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I don't like using touch pads very much so I use my own mouse but I always get a cold mouse hand. I know that this is due to circulation. Is there anything i can do to stop this, or will I just carry on using the touch pad?

asked Feb 25 '11 at 11:14

Liam's gravatar image


it could be due to the surface that your using it on, a plastic mouse doesn't usually absorb that much heat from your hand to make it cold, if you have a glass top desk, that will probably absorb a lot of heat from your hand when your hand is in contact with it. using a mouse mat so your hand is resting on that rather then a cold surface might help.

if you have the mouse at an unusual angle or height that is not comfortable, it could place your wrist in a position that is restricting blood flow, and can cause a lot of other problems like RSI (repetitive strain injury) or carpal tunnel syndrome.

answered Feb 25 '11 at 11:44

roguekiller23231's gravatar image


Thank you for calling it "carpel tunnel syndrome". I hate when people call it "carpel tunnel" since everyone has those.

(Feb 25 '11 at 11:48) FizzNakLe FizzNakLe's gravatar image

I understand what you are talking about. Have you tried to use different types of mice, because this would have your hand, wrist and arm in different positions so that you are always using different muscle groups so the extended pressure points causing circulation and stiffness issues would dramatically lessen.

I am definitely a bit out of the ordinary because I have been using mice since the late 1970's - so I have a lot of mileage and ware and tear on my mousing hand. I go a bit overkill, but my situation I have 7 mice attached to my computer for my comfort. I have 3 mice for the right hand and 3 for the left hand. And I finally have a wireless Xbox 360 controller configured as a wireless mouse so when my hands are tired and my wrist and elbows start going numb, I can just rest my hands comfortably in my lap and use my Xbox 360 controller to control my computer. By the way you can use any joystick or gaming controller as a mouse.

I use a combination of trackballs, wired, wireless mice and ambidextrous mice so I can use them with either hand (I am left handed anyway). I swap off to a different mouse just as soon as I start feeling any sign of discomfort (definitely don't wait too long), so that way it will alleviate any carpel tunnel syndrome, circulation problems and numbness due to potential nerve damage. Since I have set up my computer with various mice I have dramatically reduced all of the previously mention problems people eventually get from using mice.

My 6 mice (three for each hand). They consist of my MonsterGecko pistol mouse, my two trackball mice (Kensington and Logitech), two wireless mice (Kensington and Microsoft), and my Logitech G5 gaming mouse. I am left handed, but use two mice (one mouse for each hand) at the same time.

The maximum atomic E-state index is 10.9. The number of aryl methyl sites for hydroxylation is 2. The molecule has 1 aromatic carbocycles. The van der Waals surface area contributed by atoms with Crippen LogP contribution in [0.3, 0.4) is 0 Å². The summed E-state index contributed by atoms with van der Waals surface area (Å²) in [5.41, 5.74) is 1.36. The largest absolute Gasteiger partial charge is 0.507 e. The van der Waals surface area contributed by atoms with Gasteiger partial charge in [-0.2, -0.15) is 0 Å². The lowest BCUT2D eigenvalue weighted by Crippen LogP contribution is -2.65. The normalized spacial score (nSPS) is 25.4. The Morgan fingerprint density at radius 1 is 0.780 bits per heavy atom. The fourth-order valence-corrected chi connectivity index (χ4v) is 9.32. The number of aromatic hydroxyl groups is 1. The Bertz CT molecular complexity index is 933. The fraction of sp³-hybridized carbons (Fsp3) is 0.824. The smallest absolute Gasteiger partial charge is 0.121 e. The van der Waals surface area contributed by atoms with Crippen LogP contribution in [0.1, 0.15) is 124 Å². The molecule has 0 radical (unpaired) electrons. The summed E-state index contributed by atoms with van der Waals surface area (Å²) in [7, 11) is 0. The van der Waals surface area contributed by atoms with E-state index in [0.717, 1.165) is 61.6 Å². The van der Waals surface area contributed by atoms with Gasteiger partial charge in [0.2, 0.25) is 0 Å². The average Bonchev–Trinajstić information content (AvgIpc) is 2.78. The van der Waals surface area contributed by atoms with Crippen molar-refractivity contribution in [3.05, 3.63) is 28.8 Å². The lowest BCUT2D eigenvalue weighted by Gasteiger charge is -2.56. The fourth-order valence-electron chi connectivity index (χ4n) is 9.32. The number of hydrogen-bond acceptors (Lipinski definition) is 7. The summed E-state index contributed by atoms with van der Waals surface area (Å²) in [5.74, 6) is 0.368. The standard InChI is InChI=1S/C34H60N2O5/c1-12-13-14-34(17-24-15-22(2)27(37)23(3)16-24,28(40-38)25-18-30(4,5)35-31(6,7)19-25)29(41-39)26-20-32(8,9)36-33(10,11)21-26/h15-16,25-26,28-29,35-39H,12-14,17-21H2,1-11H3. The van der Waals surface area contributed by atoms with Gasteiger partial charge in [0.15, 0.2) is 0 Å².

The two that I use the most are both of the trackball mice, because they are the most accurate, responsive, controllable and require the least amount of movement on the wrists - which makes them great to prevent carpel tunnel syndrome. And for me and my small hands, the trackballs are the most comfortable where I only use small finger movements instead of moving my entire hand, wrist and arm with traditional mice.

The rule of thumb is that not all mice are the same or move the same - they come in all sizes, shapes, and move differently on different types surfaces by use of different technology, so you may have to do some hunting to find the best possible fit for you hand and arm size.

answered Feb 25 '11 at 12:04

Greg%20De%20Santis's gravatar image

Greg De Santis

Make sure the edge of the desk isn't sitting on the inside crease of your wrist. Stretch your wrists every hour to increase circulation and consider buying a gel mousepad.

answered Feb 25 '11 at 11:25

FizzNakLe's gravatar image


Your mouse hand gets cold because you are holding it in the same position for a long period of time exposed to the air. This may also make your fingertips numb. This isn't a good thing. You need to look at how high or low you are sitting at your desk in comparison to where your mouse is. You are cutting off circulation to your arm/hand/fingers. If you have a wide enough keyboard tray, try setting your mouse next to your keyboard instead of up on the desk.

Try to elevate your arm at least so the blood flow is "continuing" down to the rest of your hand, instead of going "back up". (for lack of better descriptions)

answered Feb 25 '11 at 11:50

Rizzy's gravatar image


Do you have slim wrists?

I do and that means that circulation is poor - amplified because i use the computer a lot and xbox etc.

If you do have slim wrists you can be more susceptible to carpel tunnel syndrome and RSI because the actual carpel tunnel is not as wide.

answered Feb 25 '11 at 13:36

ALIHISGREAT's gravatar image



Switch to the other hand. I had the same problem and found that the angle of the mouse to my wrist was wrong. Switching to the other hand solved the problem.

answered Feb 25 '11 at 20:17

jemsnj's gravatar image


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Asked: Feb 25 '11 at 11:14

Seen: 5,980 times

Last updated: May 29 '13 at 20:52